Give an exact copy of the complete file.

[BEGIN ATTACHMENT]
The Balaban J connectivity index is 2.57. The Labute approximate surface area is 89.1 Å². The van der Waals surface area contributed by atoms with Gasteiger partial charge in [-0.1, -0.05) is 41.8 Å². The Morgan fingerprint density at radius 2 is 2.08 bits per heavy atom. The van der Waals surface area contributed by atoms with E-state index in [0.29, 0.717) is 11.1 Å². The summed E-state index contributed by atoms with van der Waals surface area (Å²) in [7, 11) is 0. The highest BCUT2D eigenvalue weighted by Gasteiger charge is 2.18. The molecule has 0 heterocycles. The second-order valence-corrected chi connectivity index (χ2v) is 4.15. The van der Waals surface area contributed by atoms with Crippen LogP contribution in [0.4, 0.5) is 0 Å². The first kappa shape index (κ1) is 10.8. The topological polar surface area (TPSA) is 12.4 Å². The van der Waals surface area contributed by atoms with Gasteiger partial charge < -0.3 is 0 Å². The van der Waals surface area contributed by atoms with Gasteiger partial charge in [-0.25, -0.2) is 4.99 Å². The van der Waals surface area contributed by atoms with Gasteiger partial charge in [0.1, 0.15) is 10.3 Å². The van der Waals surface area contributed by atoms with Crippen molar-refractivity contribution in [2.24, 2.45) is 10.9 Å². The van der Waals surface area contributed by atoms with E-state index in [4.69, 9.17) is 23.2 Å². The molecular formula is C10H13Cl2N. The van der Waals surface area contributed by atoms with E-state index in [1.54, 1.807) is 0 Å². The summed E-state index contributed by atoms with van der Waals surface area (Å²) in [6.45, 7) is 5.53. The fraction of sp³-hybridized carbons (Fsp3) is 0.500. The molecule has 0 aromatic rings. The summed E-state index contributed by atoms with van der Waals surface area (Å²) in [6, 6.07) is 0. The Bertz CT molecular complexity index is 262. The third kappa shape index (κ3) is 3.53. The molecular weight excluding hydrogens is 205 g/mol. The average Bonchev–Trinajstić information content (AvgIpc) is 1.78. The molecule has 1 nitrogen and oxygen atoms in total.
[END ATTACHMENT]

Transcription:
The Balaban J connectivity index is 2.57. The Labute approximate surface area is 89.1 Å². The van der Waals surface area contributed by atoms with Gasteiger partial charge in [-0.1, -0.05) is 41.8 Å². The Morgan fingerprint density at radius 2 is 2.08 bits per heavy atom. The van der Waals surface area contributed by atoms with E-state index in [0.29, 0.717) is 11.1 Å². The summed E-state index contributed by atoms with van der Waals surface area (Å²) in [7, 11) is 0. The highest BCUT2D eigenvalue weighted by Gasteiger charge is 2.18. The molecule has 0 heterocycles. The second-order valence-corrected chi connectivity index (χ2v) is 4.15. The van der Waals surface area contributed by atoms with Crippen LogP contribution in [0.4, 0.5) is 0 Å². The first kappa shape index (κ1) is 10.8. The topological polar surface area (TPSA) is 12.4 Å². The van der Waals surface area contributed by atoms with Gasteiger partial charge < -0.3 is 0 Å². The van der Waals surface area contributed by atoms with Gasteiger partial charge in [-0.25, -0.2) is 4.99 Å². The van der Waals surface area contributed by atoms with Gasteiger partial charge in [0.1, 0.15) is 10.3 Å². The van der Waals surface area contributed by atoms with Crippen molar-refractivity contribution in [2.24, 2.45) is 10.9 Å². The van der Waals surface area contributed by atoms with E-state index in [4.69, 9.17) is 23.2 Å². The molecular formula is C10H13Cl2N. The van der Waals surface area contributed by atoms with E-state index in [1.54, 1.807) is 0 Å². The summed E-state index contributed by atoms with van der Waals surface area (Å²) in [6.45, 7) is 5.53. The fraction of sp³-hybridized carbons (Fsp3) is 0.500. The molecule has 0 aromatic rings. The summed E-state index contributed by atoms with van der Waals surface area (Å²) in [6, 6.07) is 0. The Bertz CT molecular complexity index is 262. The third kappa shape index (κ3) is 3.53. The molecular weight excluding hydrogens is 205 g/mol. The average Bonchev–Trinajstić information content (AvgIpc) is 1.78. The molecule has 1 nitrogen and oxygen atoms in total.